Competition, Writing and Rocky Marciano

James Scott Bell
@jamesscottbell

For years I’ve bought my Apple products at the big Apple store near my home. It’s located on the second floor of a large shopping mall. It majestically dominates the middle of the mall and, being near the food court and Coffee Bean, has arguably the best location in the whole place. There is even a walkway-bridge that leads strolling shoppers from one side of the mall directly over to the large, open and welcoming Kingdom of Jobs.
The other day my wife and I were walking through the mall when I spotted a sign alerting us that a new store had just opened. It too was located off the food court. I said, “Let’s go over there. I want to see it. It must be near the Apple store.”
Not just near, but directly across from the Apple store, at the other end of that same walkway-bridge.
You may have guessed that it was a new, gleaming Microsoft store.
You would be right.
I could not help noticing how, um, similar the store looks to Apple’s set-up. Lots of tables with laptops and tablets and phones. A help desk modeled after Apple’s Genius Bar. Sales staff in brightly colored tee-shirts like their counterparts across the way, complete with name tags hanging around their necks shaped the same as the Apple crew’s.
A year ago there was a story about Apple going after Microsoft’s bread-and-butter market, business. Now it seems Microsoft is giving Apple a run for its money in the consumer market.
The Microsoft space is just one third the size of the Apple store. But it has shown up. It is here.
Game on.
This is competition. For big stakes. Two giants battling it out.
Hmm, sort of like Amazon and (not Hachette this time!) HarperCollins. On Friday the publisher announced a new program for direct sales. HC already has an e-bookstore. Now they are offering this incentive for their authors: an added 10% royalty when they send customers to the publisher’s website to purchase the book (via “buy buttons” on their website or links on social media).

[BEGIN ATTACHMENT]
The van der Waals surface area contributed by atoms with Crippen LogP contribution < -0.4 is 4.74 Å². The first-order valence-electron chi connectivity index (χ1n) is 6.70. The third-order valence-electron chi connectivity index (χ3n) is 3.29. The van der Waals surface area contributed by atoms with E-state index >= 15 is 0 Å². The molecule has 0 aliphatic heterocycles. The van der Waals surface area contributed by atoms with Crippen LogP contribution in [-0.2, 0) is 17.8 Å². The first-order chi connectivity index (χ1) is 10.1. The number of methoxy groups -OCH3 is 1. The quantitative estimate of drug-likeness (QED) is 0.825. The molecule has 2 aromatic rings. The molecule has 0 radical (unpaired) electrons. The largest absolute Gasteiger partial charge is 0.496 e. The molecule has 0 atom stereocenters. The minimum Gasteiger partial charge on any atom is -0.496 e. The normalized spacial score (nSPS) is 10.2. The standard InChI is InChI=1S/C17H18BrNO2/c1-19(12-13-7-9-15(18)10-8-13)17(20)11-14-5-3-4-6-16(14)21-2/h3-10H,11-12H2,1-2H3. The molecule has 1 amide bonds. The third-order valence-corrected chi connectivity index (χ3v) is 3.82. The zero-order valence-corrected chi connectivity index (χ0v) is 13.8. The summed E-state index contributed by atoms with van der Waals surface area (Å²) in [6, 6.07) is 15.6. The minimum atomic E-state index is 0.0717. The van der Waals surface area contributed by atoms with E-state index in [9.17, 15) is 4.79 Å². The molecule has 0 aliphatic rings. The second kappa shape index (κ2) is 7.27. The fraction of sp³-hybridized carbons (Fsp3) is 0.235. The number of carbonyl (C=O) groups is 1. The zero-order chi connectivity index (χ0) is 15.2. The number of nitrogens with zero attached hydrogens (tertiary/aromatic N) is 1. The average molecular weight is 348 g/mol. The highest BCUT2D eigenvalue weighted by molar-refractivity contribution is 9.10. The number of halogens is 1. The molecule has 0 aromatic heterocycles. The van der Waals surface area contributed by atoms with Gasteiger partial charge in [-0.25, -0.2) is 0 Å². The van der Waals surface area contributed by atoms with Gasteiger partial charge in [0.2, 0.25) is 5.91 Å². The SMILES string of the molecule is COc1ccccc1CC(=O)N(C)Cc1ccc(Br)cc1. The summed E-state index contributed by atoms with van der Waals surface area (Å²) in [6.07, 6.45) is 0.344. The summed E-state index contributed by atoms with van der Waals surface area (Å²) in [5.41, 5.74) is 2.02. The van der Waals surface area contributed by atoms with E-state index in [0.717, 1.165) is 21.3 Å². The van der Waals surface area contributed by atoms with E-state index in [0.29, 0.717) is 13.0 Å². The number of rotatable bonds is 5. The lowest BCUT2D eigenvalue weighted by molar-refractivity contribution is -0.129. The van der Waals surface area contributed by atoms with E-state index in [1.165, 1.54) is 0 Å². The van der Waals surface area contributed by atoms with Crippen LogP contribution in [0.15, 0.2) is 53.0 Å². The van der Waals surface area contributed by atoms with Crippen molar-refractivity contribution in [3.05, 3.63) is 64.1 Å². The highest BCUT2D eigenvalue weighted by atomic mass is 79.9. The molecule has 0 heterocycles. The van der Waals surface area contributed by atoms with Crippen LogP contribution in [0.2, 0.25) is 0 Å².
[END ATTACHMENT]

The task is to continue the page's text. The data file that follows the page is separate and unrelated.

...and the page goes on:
Game on.
Competition. It’s good. Because it generally makes the free market a better place for consumers.
It also makes for stronger writers.
I grew up playing competitive sports. It taught me some lessons that I’ve carried with me my whole life, including the writing part. Here are three:
1. There’s always somebody with more talent than you
You cannot change what talent or physiology you’re born with. When you get into competition you find that out pretty fast.
I was a great 6’3″ shooting guard on my high school basketball team. What I didn’t have was hops. I could not dunk. If I had been 6’9″, maybe I would have made it to the NBA. At my height, though, I didn’t have enough spring in my sticks. (Below is a picture of Taft High’s Jim Bell going in low for the layup).
So I determined to work as hard as I could with what I had. I managed not only to play at the college level, but for many years after that in leagues and pickup games, having fun.
Same with writing. What talent you have is not up to you. What is up to you is what you do with it. Do you want to be someone who writes and gets paid for it? Then work at your craft. It’s quite common that the harder worker overtakes the more gifted, but indolent, athlete. See Rose, Pete (look for him under “Baseball,” not “Gambling”).
2. When you play, play with all your heart
Once in the game, give it your all. Never quit.
In 1916, the Georgia Tech football team played little Cumberland College. The score was 63-0 after the first quarter. The final score was 222-0. Look it up.
At one point they found a Cumberland player wrapped in a blanket, sitting on the Georgia Tech bench. When they asked him why, he said he feared his coach would put him back in the game.
You’re going to suffer through disappointments. That’s part of the writing life. No matter how bad it gets, though, stay in the game. The great thing about writing is you are the only one who can stop you. So don’t stop you.
Desire and determination trump disappointment. Learn what you can from setbacks. Maybe you need to work on characterization, or dialogue, or plotting. There are abundant resources to help you in every single area. Join a critique group. Go to a conference.
Just don’t wrap yourself up in a blanket and never play again.
3. Your ultimate competition is with yourself
You should not waste any time comparing yourself to other writers, envying their successes (or, secretly, hoping they fail). Wasted energy. Sure, entering your book in an awards competition stacks you up against other colleagues. But don’t let losing (or even winning for that matter) mess with your head.
Instead always concentrate, with all your creative might, on the page in front of you, every writing day.
And forget about luck. I don’t believe in believing in luck. Guys who believe bad luck is the reason for not making it are like that geezer with three-days’ growth of beard at the end of the bar. “I coulda been a contendah, but da breaks wuz against me!”